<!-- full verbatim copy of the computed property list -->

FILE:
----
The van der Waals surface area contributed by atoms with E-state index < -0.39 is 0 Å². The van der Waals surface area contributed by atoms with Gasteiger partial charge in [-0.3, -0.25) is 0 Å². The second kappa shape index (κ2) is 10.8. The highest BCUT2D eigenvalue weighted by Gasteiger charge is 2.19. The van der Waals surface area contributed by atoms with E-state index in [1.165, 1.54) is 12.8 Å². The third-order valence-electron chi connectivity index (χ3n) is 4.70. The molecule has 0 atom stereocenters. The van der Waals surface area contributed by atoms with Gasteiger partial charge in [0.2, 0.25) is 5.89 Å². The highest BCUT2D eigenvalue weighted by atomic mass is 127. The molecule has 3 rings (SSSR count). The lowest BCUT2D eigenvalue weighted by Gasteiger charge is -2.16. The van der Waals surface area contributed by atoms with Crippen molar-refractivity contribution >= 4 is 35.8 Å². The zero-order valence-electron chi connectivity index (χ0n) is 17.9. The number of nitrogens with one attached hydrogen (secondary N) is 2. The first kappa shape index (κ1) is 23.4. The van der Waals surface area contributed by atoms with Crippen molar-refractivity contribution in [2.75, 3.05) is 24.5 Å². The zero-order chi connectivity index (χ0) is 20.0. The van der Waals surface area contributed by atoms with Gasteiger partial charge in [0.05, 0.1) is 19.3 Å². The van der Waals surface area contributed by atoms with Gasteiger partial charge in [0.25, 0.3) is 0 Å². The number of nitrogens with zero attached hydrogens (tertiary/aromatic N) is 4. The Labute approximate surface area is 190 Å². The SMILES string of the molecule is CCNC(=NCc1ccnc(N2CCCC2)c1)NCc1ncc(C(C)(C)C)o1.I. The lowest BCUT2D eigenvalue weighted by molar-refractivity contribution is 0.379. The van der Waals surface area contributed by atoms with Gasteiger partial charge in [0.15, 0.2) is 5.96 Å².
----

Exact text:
The van der Waals surface area contributed by atoms with E-state index < -0.39 is 0 Å². The van der Waals surface area contributed by atoms with Gasteiger partial charge in [-0.3, -0.25) is 0 Å². The second kappa shape index (κ2) is 10.8. The highest BCUT2D eigenvalue weighted by Gasteiger charge is 2.19. The van der Waals surface area contributed by atoms with E-state index in [1.165, 1.54) is 12.8 Å². The third-order valence-electron chi connectivity index (χ3n) is 4.70. The molecule has 0 atom stereocenters. The van der Waals surface area contributed by atoms with Gasteiger partial charge in [0.2, 0.25) is 5.89 Å². The highest BCUT2D eigenvalue weighted by atomic mass is 127. The molecule has 3 rings (SSSR count). The lowest BCUT2D eigenvalue weighted by Gasteiger charge is -2.16. The van der Waals surface area contributed by atoms with Crippen molar-refractivity contribution >= 4 is 35.8 Å². The zero-order valence-electron chi connectivity index (χ0n) is 17.9. The number of nitrogens with one attached hydrogen (secondary N) is 2. The first kappa shape index (κ1) is 23.4. The van der Waals surface area contributed by atoms with Crippen molar-refractivity contribution in [2.75, 3.05) is 24.5 Å². The zero-order chi connectivity index (χ0) is 20.0. The van der Waals surface area contributed by atoms with Gasteiger partial charge in [0.05, 0.1) is 19.3 Å². The van der Waals surface area contributed by atoms with Gasteiger partial charge in [0.25, 0.3) is 0 Å². The number of nitrogens with zero attached hydrogens (tertiary/aromatic N) is 4. The Labute approximate surface area is 190 Å². The SMILES string of the molecule is CCNC(=NCc1ccnc(N2CCCC2)c1)NCc1ncc(C(C)(C)C)o1.I. The lowest BCUT2D eigenvalue weighted by molar-refractivity contribution is 0.379. The van der Waals surface area contributed by atoms with Gasteiger partial charge in [0.15, 0.2) is 5.96 Å².